This result is surprising, since, in this case, the starting distribution of the model strongly differs from the stationary distribution. Indeed, it is a biological fact that all protein sequences start with a methionine (M). As a consequence, it is hence clear that the starting distribution and the stationary distribution of the model strongly differ. This observation obviously does not favor the single sequence approximation. But in this example, this effect is corrected by the rapid convergence of the marginal distribution toward the stationary distribution ensured by a very low second magnitude eigenvalue of the matrix: μ = 0.049. We expect the same kind of behavior for the high complexity patterns of Table 4 but because of the numerical instabilities in the partial recursion approach suggested in the "Long sequences and high complexity pattern" section, unfortunately it was impossible to perform the computations for the single sequence approximation for such pattern in a reasonable time. However, it is possible to perform the exact computation for these high complexity patterns using Algorithm 2.

Table 4 Exact P-values for a selection of PROSITE patterns of high complexities using the complete proteome of Escherichia coli (NC_000913.faa). We use an order 1 homogeneous Markov model estimated over the data set.

Considering the multi-testing problem of this study (we consider a total of 1, 276 PROSITE signatures), we can set a significance threshold of 7.84 × 10-7 at level 0.1% using a Bonferonni correction. Even at this stringent level, it is clear that many of the considered PROSITE signatures (2 out of 8 in Table 3, and 9 out of 11 in Table 4) are over-represented compared to our homogeneous order 1 Markov background model. However, this result is not a surprise since these patterns actually correspond to very precise functional signatures which are therefore expected to be strongly maintained through evolution in order keep their functional activities.

DNA motifs in gene upstream regions

Transcription factors regulate the expression of genes by activating or repressing the RNA polymerase. This is done by specific binding of the transcription factors (TFs) onto DNA, in proximity to the target genes, usually in the upstream regions. The transcription binding signatures on DNA are thus biologically important patterns.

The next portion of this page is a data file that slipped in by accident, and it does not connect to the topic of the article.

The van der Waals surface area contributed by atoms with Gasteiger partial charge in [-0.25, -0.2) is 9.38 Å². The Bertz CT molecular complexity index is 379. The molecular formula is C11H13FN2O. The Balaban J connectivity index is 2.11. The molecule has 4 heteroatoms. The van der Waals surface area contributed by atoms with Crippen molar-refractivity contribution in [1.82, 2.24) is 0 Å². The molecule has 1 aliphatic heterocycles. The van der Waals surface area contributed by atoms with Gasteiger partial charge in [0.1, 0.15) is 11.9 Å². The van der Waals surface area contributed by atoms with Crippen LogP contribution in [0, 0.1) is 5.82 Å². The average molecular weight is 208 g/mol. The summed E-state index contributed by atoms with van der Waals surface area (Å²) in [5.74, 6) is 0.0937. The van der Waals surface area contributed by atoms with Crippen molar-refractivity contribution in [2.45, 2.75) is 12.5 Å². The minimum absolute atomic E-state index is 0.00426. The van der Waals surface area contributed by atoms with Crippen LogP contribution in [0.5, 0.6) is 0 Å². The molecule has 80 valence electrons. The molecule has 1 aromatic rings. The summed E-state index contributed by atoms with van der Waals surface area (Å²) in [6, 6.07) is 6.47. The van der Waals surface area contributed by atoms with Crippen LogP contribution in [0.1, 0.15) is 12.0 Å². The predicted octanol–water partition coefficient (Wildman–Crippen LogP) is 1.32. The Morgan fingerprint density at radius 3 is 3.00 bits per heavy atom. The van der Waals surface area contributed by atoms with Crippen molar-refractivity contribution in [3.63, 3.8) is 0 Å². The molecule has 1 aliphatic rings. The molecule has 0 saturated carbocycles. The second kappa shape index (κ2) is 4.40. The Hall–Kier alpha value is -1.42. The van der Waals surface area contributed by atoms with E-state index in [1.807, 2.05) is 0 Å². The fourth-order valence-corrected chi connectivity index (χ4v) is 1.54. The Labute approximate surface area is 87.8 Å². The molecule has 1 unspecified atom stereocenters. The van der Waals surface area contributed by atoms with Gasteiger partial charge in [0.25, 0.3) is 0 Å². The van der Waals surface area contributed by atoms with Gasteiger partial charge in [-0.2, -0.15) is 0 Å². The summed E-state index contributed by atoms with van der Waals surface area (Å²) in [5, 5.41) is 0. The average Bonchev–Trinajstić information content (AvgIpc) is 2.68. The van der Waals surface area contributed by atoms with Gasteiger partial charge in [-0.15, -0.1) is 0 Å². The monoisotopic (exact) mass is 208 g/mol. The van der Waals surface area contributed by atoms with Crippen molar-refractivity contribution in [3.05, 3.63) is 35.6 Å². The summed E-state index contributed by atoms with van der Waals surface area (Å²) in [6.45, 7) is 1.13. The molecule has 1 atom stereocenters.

We retrieved the sequence of transcription factor binding sites of Saccharomyces cerevisiae on the YEASTRACT website and searched for a subset of these transcription factor binding sites in the upstream regions of yeast genes, retrieved on the Regulatory Sequence Analysis Tools website [56] This data set comprises a total of 1,371 upstream sequences between positions -800 and -1 (the length is hence ℓ = 800 for each sequence).

On these data, we first fit an order 1 homogeneous Markov model. Since there is little difference between the starting distribution observed in the data set over = {A, C, G, T}(0.30 0.16 0.19 0.35) and the stationary distribution (0.32 0.18 0.18 0.32), and since the magnitude of the second eigenvalue of the transition matrix is fairly low (μ = 0.092), we do not expect a great difference between the exact computations and the single sequence approximation. However, since exact computations are easily tractable, we do not further consider the single sequence approach for this particular problem.

We can see in Table 5 the P-values (column "homogeneous") of a selection of known TFs (marked with a star) as well as arbitrary candidate patterns. Several known TFs appear to be highly significant (e.g., TF AAGAAAAA with a P-value of 1.31 × 10-99) while others are not (e.g., TF WWWTTTGCTCR with a P-value of 4.15 × 10-1). It is the same for arbitrary candidate patterns. These results are difficult to interpret since these variations may be due either to statistical problems (e.g., insufficient Markov order) or real functional activities. Moreover, it is obviously impossible to distinguish a significant pattern which is a real TF of the organism from a significant pattern which is directly or indirectly implicated in another biochemical process.

Table 5 P-values for several DNA patterns (known transcription factors are marked with a star) in the upstream region data set.

We now want to get rid of the homogeneous assumption of the model in an attempt to get a better fitting on the data. A simple way to achieve this is to perform a point-wise estimation of our transition function at position i by fitting the model on a window of size w centered around i. Small values of w lead to better fitting, while large values lead to better smoothing (resulting in a homogeneous model if w ≥ ℓ, the length of the sequence). In this example, we achieve a satisfactory trade-off between the two extremes with an arbitrary choice of w = 200. We can see in Figure 5, that the model gives a unique profile for each transition probability (e.g., π i (A, G) or π i (G, G)), and these profiles are both quantitatively and qualitatively different from each other. In Figure 6 we consider the model in a more global way with the marginal distributions of the four nucleotides. According to this graph, it is clear that the upstream region has a bias in GC content that depends on the position. In particular, we observe a smaller GC content in the region [-200, -1] (positions 601 to 800) than in the region [-800, -201] (positions 1 to 599).